23. 23. TENDON INJURIES<br /><ul><li>Tendonitis
  24. 24. Tendon Separations</li></li></ul><li>TENDON INJURIES<br />Tendonitis<br />Tendon Separations<br />Tendonitis is the inflammation of a tendon caused by irritation due to prolonged or abnormal use. The Achilles tendon is a common site where tendonitis occurs.<br />Most tendonitis can be avoid with proper warm-up exercises, rest, and gradual increase in physical activity:<br />Tendons are the fibrous connective tissues that connect muscles to bone in the human body. A key feature of all tendons is their capacity to withstand significant forces.<br />When a rupture of the tendon occurs, the athlete will not be able to move very efficiently, as the structures are now disconnected and unstable.<br />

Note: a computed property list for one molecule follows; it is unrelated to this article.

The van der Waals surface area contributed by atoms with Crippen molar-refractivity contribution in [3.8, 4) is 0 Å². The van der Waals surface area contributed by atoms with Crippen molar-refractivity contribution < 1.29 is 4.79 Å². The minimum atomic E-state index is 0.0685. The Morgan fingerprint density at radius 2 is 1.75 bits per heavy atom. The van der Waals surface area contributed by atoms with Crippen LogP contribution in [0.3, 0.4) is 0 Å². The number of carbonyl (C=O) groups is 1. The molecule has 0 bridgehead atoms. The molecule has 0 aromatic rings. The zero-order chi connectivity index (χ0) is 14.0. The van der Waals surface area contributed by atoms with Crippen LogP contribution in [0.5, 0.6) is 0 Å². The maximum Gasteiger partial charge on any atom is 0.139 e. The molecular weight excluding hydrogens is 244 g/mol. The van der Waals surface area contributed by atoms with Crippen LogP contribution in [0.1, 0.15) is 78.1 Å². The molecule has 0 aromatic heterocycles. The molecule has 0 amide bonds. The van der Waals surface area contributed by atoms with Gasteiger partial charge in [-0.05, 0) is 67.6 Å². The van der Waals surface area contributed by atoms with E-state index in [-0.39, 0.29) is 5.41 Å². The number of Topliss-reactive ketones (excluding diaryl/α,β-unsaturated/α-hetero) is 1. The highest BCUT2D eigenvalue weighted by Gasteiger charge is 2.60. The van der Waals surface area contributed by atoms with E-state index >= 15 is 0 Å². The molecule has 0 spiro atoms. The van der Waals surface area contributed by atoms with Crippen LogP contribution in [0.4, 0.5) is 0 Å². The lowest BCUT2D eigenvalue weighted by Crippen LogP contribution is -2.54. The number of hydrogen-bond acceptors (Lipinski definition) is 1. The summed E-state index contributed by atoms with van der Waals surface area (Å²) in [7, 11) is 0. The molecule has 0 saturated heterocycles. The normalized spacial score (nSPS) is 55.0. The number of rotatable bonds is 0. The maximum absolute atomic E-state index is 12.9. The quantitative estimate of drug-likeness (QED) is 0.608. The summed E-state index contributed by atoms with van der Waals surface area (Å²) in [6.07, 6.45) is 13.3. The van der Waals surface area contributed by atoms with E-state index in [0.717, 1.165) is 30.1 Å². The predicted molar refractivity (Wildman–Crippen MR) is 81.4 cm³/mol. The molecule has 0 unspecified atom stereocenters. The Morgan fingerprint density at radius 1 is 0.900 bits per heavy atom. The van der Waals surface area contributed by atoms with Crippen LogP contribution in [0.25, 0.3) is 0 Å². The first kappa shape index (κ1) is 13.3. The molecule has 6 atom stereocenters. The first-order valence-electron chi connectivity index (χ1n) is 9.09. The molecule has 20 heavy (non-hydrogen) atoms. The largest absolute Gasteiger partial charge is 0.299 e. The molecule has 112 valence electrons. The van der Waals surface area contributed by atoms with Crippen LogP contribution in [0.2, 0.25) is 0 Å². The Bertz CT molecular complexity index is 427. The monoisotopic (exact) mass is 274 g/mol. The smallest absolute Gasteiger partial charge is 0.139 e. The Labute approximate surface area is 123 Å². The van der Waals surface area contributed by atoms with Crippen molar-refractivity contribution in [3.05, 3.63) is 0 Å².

25. 25. TENDONITIS<br />Symptoms of tendonitis:<br />Pain or tenderness on the tendon near or around a joint.<br />Stiffness and pain on the tendon, which restricts movement.<br />Occasionally, mild swelling, numbness, or a tingling sensation at the joint.<br />Tendonitis is usually named after the affected tendon or joint. For example, tendonitis of the Achilles tendon is known as “Achilles tendonitis”. Similarly, tendonitis resulting from exercises strain in the forearm and elbow is often referred to as “tennis elbow”.<br />Treatment of tendonitis:<br />Rest.<br />Cold and heat therapy<br />Casts and splints.<br />A doctor may also prescribe oral medication for inflammation and pain.<br />